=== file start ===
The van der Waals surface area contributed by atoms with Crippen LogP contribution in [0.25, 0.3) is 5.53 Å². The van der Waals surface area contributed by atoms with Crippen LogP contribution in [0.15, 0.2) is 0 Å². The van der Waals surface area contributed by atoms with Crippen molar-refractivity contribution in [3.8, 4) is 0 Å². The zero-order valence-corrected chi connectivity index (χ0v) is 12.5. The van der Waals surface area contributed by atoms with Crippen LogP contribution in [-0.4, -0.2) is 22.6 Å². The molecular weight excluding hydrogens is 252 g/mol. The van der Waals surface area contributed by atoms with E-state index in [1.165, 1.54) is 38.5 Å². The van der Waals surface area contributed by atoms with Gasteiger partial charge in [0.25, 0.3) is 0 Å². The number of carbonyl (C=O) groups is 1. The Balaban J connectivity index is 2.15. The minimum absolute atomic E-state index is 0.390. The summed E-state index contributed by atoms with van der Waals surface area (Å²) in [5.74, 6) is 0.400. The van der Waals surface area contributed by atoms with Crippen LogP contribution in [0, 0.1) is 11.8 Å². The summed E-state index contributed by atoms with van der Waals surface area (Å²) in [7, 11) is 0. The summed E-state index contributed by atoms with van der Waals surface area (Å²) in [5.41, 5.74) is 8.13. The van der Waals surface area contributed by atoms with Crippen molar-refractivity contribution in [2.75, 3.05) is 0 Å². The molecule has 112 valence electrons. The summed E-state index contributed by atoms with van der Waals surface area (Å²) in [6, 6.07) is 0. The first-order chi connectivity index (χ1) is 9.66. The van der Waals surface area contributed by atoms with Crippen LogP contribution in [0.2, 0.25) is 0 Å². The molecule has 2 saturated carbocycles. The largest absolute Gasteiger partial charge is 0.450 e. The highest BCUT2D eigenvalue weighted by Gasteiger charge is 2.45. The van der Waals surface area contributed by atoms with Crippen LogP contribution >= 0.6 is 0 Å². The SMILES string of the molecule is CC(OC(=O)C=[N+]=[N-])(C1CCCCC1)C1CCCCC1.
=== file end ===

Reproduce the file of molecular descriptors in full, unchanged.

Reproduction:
The van der Waals surface area contributed by atoms with Crippen LogP contribution in [0.25, 0.3) is 5.53 Å². The van der Waals surface area contributed by atoms with Crippen LogP contribution in [0.15, 0.2) is 0 Å². The van der Waals surface area contributed by atoms with Crippen molar-refractivity contribution in [3.8, 4) is 0 Å². The zero-order valence-corrected chi connectivity index (χ0v) is 12.5. The van der Waals surface area contributed by atoms with Crippen LogP contribution in [-0.4, -0.2) is 22.6 Å². The molecular weight excluding hydrogens is 252 g/mol. The van der Waals surface area contributed by atoms with E-state index in [1.165, 1.54) is 38.5 Å². The van der Waals surface area contributed by atoms with Gasteiger partial charge in [0.25, 0.3) is 0 Å². The number of carbonyl (C=O) groups is 1. The Balaban J connectivity index is 2.15. The minimum absolute atomic E-state index is 0.390. The summed E-state index contributed by atoms with van der Waals surface area (Å²) in [5.74, 6) is 0.400. The van der Waals surface area contributed by atoms with Crippen LogP contribution in [0, 0.1) is 11.8 Å². The summed E-state index contributed by atoms with van der Waals surface area (Å²) in [7, 11) is 0. The summed E-state index contributed by atoms with van der Waals surface area (Å²) in [5.41, 5.74) is 8.13. The van der Waals surface area contributed by atoms with Crippen molar-refractivity contribution in [2.75, 3.05) is 0 Å². The molecule has 112 valence electrons. The summed E-state index contributed by atoms with van der Waals surface area (Å²) in [6, 6.07) is 0. The first-order chi connectivity index (χ1) is 9.66. The van der Waals surface area contributed by atoms with Crippen LogP contribution in [0.2, 0.25) is 0 Å². The molecule has 2 saturated carbocycles. The largest absolute Gasteiger partial charge is 0.450 e. The highest BCUT2D eigenvalue weighted by Gasteiger charge is 2.45. The van der Waals surface area contributed by atoms with Crippen LogP contribution >= 0.6 is 0 Å². The SMILES string of the molecule is CC(OC(=O)C=[N+]=[N-])(C1CCCCC1)C1CCCCC1.